French national football player Paul Pogba, seen here in 2019 with the country's President Emmanuel Macron, has not quit the international game over Macron's remarks about Islam (Photo by Francois Mori / POOL / AFP)

Paul Pogba has not quit France’s national football team over president’s remarks on Islam

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Numerous posts shared hundreds of times on social media in Africa claim that French football player Paul Pogba has retired from the international game in protest against French President Emmanuel Macron’s recent comments about radical Islam. However, the claim is false; the football star has dismissed the reports which originated from an Egypt-based sports website.

Pogba plays for British club Manchester United and internationally for France. The claim that he had quit the national team appears in several social media posts in Nigeria, including this one on Facebook by a page called Sahara Reporters Hausa. 

The post, which was written in Hausa and English and features images of Pogba and Macron, has been shared nearly 600 times since it was published on October 26, 2020. English is Nigeria’s lingua franca, while Hausa is largely spoken in the majority-Muslim north.

Screenshot taken on October 27, 2020, showing the false Facebook post

The post begins in Hausa, claiming that the French footballer had announced that he was quitting the national team following “insults directed at the Prophet” by Macron. 

Then, it goes on to say in English that “Pogba’s apparent resignation was published Sunday in the Arabic sports website 195sports.com, which said that the decision to give the teacher the Legion d’honneur and the comments were the motivation for his decision” to end his international career.

This is in reference to the murder of 47-year old teacher Samuel Paty, who was beheaded in a Paris suburb after he showed cartoons of the Prophet Mohammed during a class on free speech. These were the same images that sparked a deadly attack on the offices of satirical magazine Charlie Hebdo when they were originally published five years ago. 

President Macron paying his respects on October 21, 2020, to Samuel Paty, who was beheaded in a Paris suburb. (Photo by Francois Mori / POOL / AFP)

Following his murder, France’s president promised to intensify a clampdown on Islamist extremism in the country. Paty was posthumously awarded the Légion d’Honneur, which is the country’s highest civilian award. 

The claim about Pogba’s resignation was also published by Nigerian television station Arise TV, which shared it on Facebook, Twitter and Instagram, while LegitNG -- the country’s most visited domestic news site according to Alexa website traffic rankings -- published the claim on its Hausa blog.

The claim about Pogba also circulated on social media in other African countries, including in South Africa, Ghana, Kenya, Cameroon, Zimbabwe and Egypt. Many of the posts cited the source of the information as British tabloid The Sun.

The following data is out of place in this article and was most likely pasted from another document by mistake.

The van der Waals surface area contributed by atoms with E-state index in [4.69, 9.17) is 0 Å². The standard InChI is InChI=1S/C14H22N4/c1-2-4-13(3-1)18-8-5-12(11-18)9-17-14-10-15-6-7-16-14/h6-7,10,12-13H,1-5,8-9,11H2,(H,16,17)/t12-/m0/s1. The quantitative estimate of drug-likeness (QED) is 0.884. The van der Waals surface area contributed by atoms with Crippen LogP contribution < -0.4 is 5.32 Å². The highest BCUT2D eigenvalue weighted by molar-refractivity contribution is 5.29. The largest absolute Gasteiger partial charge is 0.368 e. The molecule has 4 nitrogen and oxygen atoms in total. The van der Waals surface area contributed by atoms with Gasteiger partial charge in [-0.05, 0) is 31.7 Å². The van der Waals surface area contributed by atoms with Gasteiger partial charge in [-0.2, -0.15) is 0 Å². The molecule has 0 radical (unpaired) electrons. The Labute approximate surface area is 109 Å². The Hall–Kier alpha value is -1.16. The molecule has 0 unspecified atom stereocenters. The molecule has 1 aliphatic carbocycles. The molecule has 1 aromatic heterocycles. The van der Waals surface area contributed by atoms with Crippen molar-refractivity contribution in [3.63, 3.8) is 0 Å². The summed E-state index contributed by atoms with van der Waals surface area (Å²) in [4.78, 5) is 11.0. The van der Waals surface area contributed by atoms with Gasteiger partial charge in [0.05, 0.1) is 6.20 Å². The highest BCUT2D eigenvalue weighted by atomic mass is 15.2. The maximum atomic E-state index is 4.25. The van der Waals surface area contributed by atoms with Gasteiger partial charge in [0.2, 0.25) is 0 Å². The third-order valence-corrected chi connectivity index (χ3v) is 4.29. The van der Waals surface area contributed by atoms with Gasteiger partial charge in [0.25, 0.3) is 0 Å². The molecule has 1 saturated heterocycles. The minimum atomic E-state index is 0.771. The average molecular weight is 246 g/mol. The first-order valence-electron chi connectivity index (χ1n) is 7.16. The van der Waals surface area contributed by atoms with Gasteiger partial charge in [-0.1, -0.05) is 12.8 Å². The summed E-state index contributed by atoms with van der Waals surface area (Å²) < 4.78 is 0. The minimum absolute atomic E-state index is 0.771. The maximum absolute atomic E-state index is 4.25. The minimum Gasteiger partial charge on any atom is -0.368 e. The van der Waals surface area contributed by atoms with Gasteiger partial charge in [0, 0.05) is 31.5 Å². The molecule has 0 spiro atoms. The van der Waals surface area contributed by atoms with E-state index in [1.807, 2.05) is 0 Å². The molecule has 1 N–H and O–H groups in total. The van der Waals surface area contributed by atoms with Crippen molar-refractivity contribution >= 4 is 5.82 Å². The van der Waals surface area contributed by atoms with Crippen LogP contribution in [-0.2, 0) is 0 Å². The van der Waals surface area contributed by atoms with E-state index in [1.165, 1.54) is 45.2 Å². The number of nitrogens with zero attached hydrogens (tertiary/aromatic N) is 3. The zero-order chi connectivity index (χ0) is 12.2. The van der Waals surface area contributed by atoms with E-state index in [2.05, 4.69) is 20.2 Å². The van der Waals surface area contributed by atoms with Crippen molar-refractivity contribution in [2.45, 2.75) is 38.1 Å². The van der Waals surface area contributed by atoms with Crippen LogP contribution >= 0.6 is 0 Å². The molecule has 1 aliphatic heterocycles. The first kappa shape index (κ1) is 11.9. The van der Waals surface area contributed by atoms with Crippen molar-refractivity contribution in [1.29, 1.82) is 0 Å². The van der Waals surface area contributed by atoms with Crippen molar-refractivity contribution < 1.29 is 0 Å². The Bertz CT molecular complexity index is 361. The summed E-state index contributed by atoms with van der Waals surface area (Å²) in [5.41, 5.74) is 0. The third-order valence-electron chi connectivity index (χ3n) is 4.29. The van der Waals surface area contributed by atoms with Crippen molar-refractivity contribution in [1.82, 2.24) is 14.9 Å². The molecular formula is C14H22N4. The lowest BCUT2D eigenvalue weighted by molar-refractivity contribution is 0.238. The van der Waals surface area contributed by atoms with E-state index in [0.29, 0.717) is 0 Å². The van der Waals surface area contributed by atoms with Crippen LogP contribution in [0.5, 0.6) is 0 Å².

Screenshot taken on October 27, 2020, showing the false Facebook post

Meanwhile, The Sun’s article about Pogba’s purported retirement cited “various Middle Eastern news sources”, including a report from 195sports.com. 

Pogba not retiring from international football

There is no evidence that World Cup winner Pogba decided to end his international career after remarks by the French president. Neither he nor his representatives made any public statements to this effect. 

The Manchester United star himself dismissed the claim on his social media accounts.

On Instagram, he posted a screenshot of The Sun’s headline, with the stamp “unacceptable fake news” plastered over it. 

“I am appalled, angry, shocked and frustrated some 'media' sources use me to make total fake headlines in the sensible subject of French current events and adding my religion and the French National Team to the pot,” Pogba wrote in the post. 

 
 
 
 
 
 
 
 
 
 
 
 
 

So The Sun did it again... absolutely 100% unfounded news about me are going around, stating things I have never said or thought. I am appalled, angry, shocked and frustrated some “media” sources use me to make total fake headlines in the sensible subject of French current events and adding my religion and the French National Team to the pot. I am against any and all forms of terror and violence. My religion is one of peace and love and must be respected. Unfortunately, some press people don’t act responsibly when writing the news, abusing their press freedom, not verifying if what they write/reproduce is true, creating a gossip chain without caring it affects people’s lives and my life. I am taking legal action against the publishers and spreaders of these 100% Fake News. In a quick shout out to The Sun, who normally could not care less: some of you guys probably went to school and will remember how your teacher said to always check your sources, don’t write without making sure. But hey, seems you did it again and on a very serious topic this time, shame on you! #fakenews #AllezLesBleus @equipedefrance

A post shared by Paul Labile Pogba (@paulpogba) on


“I am taking legal action against the publishers and spreaders of these 100% Fake News,” he added. 

Using the social media monitoring tool CrowdTangle, AFP Fact Check traced the first instance of the claim to a report on 195sports.com. 

Although both the Egyptian site’s article and The Sun’s article have now been amended here and here following the footballer’s reaction, the original versions are still accessible as archives here and here.

195sports’s original report did not mention the source of the claim but later attributed it to unnamed “sources”.